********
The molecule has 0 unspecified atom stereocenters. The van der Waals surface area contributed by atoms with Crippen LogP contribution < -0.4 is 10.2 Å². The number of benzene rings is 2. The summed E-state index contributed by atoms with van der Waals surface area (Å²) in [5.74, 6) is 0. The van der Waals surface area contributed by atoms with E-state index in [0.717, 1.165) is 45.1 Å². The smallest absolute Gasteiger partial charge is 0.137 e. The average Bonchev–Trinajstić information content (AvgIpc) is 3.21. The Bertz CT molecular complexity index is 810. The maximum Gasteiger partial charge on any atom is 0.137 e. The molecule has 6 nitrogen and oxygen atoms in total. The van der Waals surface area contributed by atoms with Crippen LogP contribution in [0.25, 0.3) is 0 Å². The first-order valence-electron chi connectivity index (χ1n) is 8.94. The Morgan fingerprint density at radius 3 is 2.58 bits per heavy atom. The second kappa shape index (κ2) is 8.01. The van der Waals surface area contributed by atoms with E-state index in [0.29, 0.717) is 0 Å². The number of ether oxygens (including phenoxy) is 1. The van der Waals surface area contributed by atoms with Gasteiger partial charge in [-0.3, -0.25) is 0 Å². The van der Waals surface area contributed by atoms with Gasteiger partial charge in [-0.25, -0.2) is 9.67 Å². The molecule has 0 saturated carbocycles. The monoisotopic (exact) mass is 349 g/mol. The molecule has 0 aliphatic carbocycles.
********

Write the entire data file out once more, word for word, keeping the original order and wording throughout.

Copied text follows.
The molecule has 0 unspecified atom stereocenters. The van der Waals surface area contributed by atoms with Crippen LogP contribution < -0.4 is 10.2 Å². The number of benzene rings is 2. The summed E-state index contributed by atoms with van der Waals surface area (Å²) in [5.74, 6) is 0. The van der Waals surface area contributed by atoms with E-state index in [0.717, 1.165) is 45.1 Å². The smallest absolute Gasteiger partial charge is 0.137 e. The average Bonchev–Trinajstić information content (AvgIpc) is 3.21. The Bertz CT molecular complexity index is 810. The maximum Gasteiger partial charge on any atom is 0.137 e. The molecule has 6 nitrogen and oxygen atoms in total. The van der Waals surface area contributed by atoms with Crippen LogP contribution in [0.25, 0.3) is 0 Å². The first-order valence-electron chi connectivity index (χ1n) is 8.94. The Morgan fingerprint density at radius 3 is 2.58 bits per heavy atom. The second kappa shape index (κ2) is 8.01. The van der Waals surface area contributed by atoms with E-state index in [0.29, 0.717) is 0 Å². The number of ether oxygens (including phenoxy) is 1. The van der Waals surface area contributed by atoms with Gasteiger partial charge in [-0.3, -0.25) is 0 Å². The van der Waals surface area contributed by atoms with Gasteiger partial charge in [-0.25, -0.2) is 9.67 Å². The molecule has 0 saturated carbocycles. The monoisotopic (exact) mass is 349 g/mol. The molecule has 0 aliphatic carbocycles.